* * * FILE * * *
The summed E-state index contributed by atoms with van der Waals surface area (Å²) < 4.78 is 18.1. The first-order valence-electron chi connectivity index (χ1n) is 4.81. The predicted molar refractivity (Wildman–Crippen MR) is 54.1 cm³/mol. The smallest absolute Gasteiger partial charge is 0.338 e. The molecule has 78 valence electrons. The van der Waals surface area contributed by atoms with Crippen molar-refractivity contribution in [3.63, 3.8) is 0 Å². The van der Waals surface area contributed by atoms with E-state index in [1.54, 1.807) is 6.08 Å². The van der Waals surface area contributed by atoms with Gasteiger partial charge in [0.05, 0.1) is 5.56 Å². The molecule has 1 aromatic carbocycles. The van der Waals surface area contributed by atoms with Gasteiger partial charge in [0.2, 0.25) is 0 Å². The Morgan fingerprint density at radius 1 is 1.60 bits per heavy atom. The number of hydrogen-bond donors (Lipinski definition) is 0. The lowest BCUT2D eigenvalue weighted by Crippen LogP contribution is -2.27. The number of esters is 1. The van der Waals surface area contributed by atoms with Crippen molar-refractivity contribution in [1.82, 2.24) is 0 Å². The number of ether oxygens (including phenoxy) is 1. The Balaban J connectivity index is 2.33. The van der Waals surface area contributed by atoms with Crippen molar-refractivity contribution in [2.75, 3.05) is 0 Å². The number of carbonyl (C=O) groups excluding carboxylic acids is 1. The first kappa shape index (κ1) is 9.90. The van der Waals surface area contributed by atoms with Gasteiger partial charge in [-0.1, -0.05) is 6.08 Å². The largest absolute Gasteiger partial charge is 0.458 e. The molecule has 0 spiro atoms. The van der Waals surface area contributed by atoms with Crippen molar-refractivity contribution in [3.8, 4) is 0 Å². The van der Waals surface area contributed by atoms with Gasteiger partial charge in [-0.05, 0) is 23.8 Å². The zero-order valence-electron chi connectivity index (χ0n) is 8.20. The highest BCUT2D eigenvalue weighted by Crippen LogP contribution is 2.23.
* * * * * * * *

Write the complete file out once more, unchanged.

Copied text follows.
The summed E-state index contributed by atoms with van der Waals surface area (Å²) < 4.78 is 18.1. The first-order valence-electron chi connectivity index (χ1n) is 4.81. The predicted molar refractivity (Wildman–Crippen MR) is 54.1 cm³/mol. The smallest absolute Gasteiger partial charge is 0.338 e. The molecule has 78 valence electrons. The van der Waals surface area contributed by atoms with Crippen molar-refractivity contribution in [3.63, 3.8) is 0 Å². The van der Waals surface area contributed by atoms with E-state index in [1.54, 1.807) is 6.08 Å². The van der Waals surface area contributed by atoms with Gasteiger partial charge in [0.05, 0.1) is 5.56 Å². The molecule has 1 aromatic carbocycles. The van der Waals surface area contributed by atoms with Gasteiger partial charge in [0.2, 0.25) is 0 Å². The Morgan fingerprint density at radius 1 is 1.60 bits per heavy atom. The number of hydrogen-bond donors (Lipinski definition) is 0. The lowest BCUT2D eigenvalue weighted by Crippen LogP contribution is -2.27. The number of esters is 1. The van der Waals surface area contributed by atoms with Crippen molar-refractivity contribution in [1.82, 2.24) is 0 Å². The number of ether oxygens (including phenoxy) is 1. The Balaban J connectivity index is 2.33. The van der Waals surface area contributed by atoms with Crippen molar-refractivity contribution in [2.75, 3.05) is 0 Å². The number of carbonyl (C=O) groups excluding carboxylic acids is 1. The first kappa shape index (κ1) is 9.90. The van der Waals surface area contributed by atoms with Gasteiger partial charge in [-0.1, -0.05) is 6.08 Å². The largest absolute Gasteiger partial charge is 0.458 e. The molecule has 0 spiro atoms. The van der Waals surface area contributed by atoms with Crippen molar-refractivity contribution in [3.8, 4) is 0 Å². The van der Waals surface area contributed by atoms with Gasteiger partial charge in [-0.05, 0) is 23.8 Å². The zero-order valence-electron chi connectivity index (χ0n) is 8.20. The highest BCUT2D eigenvalue weighted by Crippen LogP contribution is 2.23.